Wednesday, 26 September 2018 20:24

Disaster relief temps transition to full-time careers

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After surviving the post-Harvey rush at the Houston Permitting Center, Aisha Savoy and Chandra Hall parlayed temporary job placements into permanent positions. After surviving the post-Harvey rush at the Houston Permitting Center, Aisha Savoy and Chandra Hall parlayed temporary job placements into permanent positions. Photo by Elise Marrion

 

Chandra Hall is accustomed to encountering customers who are tired, frustrated and generally having a bad day. As a customer service representative for the Houston Permitting Center, Hall says she tries to have a positive attitude, even when people are not at their best.

As the city continues to recover from Hurricane Harvey, Hall said customer service requires a new level of compassion.

“Here we are a year later, and we still have so many people who come in to get permits to rebuild their homes,” Hall said. “We have had people start crying because they lost everything, and my colleagues and I would run in offering tissues and extra support.”

After Harvey, the city expanded its workforce by adding temporary jobs to responding to resident’s urgent recovery needs.

Over the last year, the City of Houston Human Resources Department and the Office of Business Opportunities jointly coordinated the Hurricane Harvey Disaster Relief Hiring Initiative, which currently employs about 90 people who either lost employment due to the hurricane or have been unemployed for more than 10 weeks.

The initiative is a partnership with Workforce Solutions — Gulf Coast Workforce Board, which is paying for the project with federal disaster relief funds. The work performed is directly related to hurricane cleanup, repair or humanitarian aid.

Positions ranging from semi-skilled laborer to project managers and customer service were available from departments including Houston Public Works, Solid Waste Management, General Services, Fleet Management, Parks and Recreation, Human Resources, Houston Health Department and the Department of Neighborhoods.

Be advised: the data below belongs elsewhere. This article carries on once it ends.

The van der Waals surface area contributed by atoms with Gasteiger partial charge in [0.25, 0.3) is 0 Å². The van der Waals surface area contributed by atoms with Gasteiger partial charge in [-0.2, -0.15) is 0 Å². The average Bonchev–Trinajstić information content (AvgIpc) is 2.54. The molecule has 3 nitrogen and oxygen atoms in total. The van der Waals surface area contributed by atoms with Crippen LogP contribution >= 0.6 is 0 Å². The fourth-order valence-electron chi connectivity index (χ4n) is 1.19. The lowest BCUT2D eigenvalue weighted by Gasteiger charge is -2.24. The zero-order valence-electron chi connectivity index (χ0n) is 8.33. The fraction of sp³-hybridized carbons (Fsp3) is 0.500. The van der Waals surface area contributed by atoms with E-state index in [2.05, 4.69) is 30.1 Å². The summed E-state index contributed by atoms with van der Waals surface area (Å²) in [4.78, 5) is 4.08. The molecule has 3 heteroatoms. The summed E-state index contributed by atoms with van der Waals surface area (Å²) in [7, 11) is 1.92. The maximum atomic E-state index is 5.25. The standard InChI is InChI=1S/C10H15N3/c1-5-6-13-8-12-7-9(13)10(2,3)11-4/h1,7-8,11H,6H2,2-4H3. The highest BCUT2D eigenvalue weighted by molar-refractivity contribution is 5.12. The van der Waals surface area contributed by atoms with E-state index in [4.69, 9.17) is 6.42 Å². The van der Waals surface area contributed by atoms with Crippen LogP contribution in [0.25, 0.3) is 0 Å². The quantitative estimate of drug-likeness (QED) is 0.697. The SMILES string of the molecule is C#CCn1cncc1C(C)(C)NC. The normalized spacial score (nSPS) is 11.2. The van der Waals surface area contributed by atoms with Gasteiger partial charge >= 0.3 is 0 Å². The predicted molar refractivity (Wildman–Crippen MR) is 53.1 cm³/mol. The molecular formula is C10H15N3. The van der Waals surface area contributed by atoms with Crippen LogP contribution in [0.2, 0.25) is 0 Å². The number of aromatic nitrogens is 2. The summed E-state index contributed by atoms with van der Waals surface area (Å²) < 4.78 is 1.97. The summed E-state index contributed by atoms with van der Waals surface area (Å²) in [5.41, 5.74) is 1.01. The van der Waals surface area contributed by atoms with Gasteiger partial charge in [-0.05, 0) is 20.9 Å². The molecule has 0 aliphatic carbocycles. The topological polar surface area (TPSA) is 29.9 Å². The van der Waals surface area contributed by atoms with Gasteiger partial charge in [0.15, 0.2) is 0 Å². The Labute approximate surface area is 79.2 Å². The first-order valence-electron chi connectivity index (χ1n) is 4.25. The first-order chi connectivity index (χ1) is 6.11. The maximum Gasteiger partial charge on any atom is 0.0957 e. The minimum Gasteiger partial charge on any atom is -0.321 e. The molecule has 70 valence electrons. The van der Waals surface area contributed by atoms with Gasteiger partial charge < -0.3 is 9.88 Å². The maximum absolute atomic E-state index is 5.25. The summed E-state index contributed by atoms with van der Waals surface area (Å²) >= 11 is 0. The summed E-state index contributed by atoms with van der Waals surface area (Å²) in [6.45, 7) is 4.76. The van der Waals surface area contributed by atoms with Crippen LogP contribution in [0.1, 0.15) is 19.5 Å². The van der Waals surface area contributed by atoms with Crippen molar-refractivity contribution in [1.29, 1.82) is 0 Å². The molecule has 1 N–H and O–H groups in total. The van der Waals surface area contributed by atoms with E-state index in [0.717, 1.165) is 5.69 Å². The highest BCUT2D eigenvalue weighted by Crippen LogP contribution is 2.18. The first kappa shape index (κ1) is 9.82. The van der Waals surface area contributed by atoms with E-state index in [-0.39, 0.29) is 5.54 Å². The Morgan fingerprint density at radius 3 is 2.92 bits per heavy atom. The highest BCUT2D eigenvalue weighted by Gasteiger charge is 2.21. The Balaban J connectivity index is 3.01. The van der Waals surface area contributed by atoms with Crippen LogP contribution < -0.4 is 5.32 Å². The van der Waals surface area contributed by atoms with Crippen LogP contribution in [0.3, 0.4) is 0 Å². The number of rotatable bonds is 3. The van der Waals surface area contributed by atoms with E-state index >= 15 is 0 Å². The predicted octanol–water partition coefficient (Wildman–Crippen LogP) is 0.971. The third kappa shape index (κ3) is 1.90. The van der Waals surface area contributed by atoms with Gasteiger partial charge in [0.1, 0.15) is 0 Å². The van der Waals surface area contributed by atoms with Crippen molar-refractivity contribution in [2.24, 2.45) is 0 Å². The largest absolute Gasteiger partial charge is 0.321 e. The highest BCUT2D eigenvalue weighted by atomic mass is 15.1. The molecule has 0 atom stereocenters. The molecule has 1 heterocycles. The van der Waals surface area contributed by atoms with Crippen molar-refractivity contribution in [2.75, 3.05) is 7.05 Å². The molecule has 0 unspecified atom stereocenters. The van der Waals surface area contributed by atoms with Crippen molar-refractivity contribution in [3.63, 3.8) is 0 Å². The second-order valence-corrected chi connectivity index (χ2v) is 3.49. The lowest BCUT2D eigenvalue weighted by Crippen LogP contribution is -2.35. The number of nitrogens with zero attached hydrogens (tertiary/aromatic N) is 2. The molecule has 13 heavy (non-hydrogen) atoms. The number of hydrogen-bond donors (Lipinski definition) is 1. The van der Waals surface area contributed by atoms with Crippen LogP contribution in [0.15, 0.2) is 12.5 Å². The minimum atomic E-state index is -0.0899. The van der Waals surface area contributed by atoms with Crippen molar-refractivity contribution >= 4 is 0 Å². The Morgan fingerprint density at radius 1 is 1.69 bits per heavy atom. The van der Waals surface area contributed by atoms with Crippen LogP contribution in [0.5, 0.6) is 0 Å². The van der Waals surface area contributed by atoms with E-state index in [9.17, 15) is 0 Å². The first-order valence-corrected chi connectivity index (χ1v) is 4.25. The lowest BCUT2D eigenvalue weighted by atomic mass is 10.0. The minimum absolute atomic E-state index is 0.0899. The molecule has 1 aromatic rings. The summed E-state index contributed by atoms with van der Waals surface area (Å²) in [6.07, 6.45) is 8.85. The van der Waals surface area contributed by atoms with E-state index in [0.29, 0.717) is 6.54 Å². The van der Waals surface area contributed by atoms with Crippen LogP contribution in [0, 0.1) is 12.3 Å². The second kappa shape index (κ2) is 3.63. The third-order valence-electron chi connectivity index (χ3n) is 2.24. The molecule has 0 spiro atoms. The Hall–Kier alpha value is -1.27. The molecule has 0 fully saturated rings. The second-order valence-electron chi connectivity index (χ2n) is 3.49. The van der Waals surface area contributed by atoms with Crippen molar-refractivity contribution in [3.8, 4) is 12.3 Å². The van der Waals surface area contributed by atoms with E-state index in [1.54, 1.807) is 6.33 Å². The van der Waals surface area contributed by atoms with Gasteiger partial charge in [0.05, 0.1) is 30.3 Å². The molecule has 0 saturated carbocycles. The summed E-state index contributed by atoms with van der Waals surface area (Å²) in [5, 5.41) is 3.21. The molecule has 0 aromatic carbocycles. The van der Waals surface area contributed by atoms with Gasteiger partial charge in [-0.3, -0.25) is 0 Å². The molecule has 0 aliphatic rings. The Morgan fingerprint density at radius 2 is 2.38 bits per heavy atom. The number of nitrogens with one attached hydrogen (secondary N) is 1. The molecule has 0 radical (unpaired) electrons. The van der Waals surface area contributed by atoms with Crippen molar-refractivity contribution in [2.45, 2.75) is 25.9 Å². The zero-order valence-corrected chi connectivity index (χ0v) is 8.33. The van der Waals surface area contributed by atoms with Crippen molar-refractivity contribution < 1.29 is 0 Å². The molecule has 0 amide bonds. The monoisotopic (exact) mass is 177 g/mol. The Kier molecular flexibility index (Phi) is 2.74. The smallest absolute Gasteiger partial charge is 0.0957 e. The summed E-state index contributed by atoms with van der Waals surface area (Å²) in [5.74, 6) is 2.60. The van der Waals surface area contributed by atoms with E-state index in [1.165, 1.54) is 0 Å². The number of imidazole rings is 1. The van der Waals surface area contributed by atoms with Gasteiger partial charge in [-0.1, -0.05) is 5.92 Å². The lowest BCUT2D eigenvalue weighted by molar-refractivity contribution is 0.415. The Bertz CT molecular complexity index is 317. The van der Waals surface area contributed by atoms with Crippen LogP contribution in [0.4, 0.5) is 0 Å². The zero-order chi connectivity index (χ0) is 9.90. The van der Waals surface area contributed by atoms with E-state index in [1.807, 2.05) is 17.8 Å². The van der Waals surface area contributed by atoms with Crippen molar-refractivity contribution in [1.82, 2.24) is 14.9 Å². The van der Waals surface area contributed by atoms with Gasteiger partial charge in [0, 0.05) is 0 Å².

The city recruited prospective temporary employees who attend hiring events and also targeted candidates through Workforce Solutions centers.  

DianneBrown2

Dianne Brown

“This is a wonderful program that is a win-win-win for the city, the temporary employees, and the community,” said Velma Laws, Human Resources special projects manager.

“These individuals are performing much-needed work in the community, and several have actually been hired by the city as full-time employees.”

Hall and her HPC flood division colleague, Aisha Savoy, were contract employees, but they exhausted contract funds by working long hours after the storm. After Harvey, HPC employees worked from 7 a.m. to 7 p.m. on weekdays, plus more hours on the weekend.

The workload in the flood permitting division had tripled, but contract employees were facing possible layoffs. Both Hall and Savoy connected with a temporary employment agency, attended a Disaster Relief Hiring Initiative job fair and were able to apply for permanent employment.

“Working long hours under that uncertainty was an emotional roller coaster,” Savoy said. “I believe I am here to serve, and I was appreciative that the city went above and beyond to make sure we could keep doing our jobs.

It was reassuring and made me feel valued and needed. It felt like someone was looking out for me, so I can look out for other people who need it the most.”

Ricardo

Ricardo Solis

Dianne Brown and Ricardo Solis started their city careers as temps for the Department of Neighborhoods.

Brown and Solis were both looking for work when Harvey hit, so Workforce Solutions encouraged them to attend a Hurricane Harvey Disaster Relief Hiring event. Both were hired as temporary workers to do “windshield assessments,” for the Department of Neighborhoods.

“We would drive down each street in flood-affected areas with the inspectors, looking through the windshield to give FEMA an estimate of damage, hence the name windshield assessments,” Brown said.

“Then the funding ran out, and I was laid off. When the city called me back three months later, I applied for a permanent position and came back readily. I saw what a great job our mayor was doing in a crisis. It made me want to get into the mix with what is going on with our city.”

Brown is now a full-time customer service representative working in day-to-day DON business, assigning cases to the inspectors who are going out looking at heavy trash, graffiti, junk motor vehicles, and other resident complaints.

Solis said Hurricane Harvey flooded his home and his car, so he was relieved when Workforce Solutions informed him about temporary job opportunities with the city. Even though he experienced flood-related damage in his own home, Solis said seeing the destruction across the city was sobering.

“The windshield assessments really opened your eyes,” Solis said. “Seeing the flooded properties in person and seeing how it affected the city, talking to the citizens – was really humbling and showed me how to show compassion on the job.”

Now that crisis intervention stages have passed, Solis processes cases for DON code enforcement officers.

“I was really excited to be a temp, but I was worried about the program ending,” he said. “This is a great job. I like knowing I work in a department that directly impacts the residents. When I tell people that I work for the Department of Neighborhoods, it makes me proud to tell them about the work we do for the community.”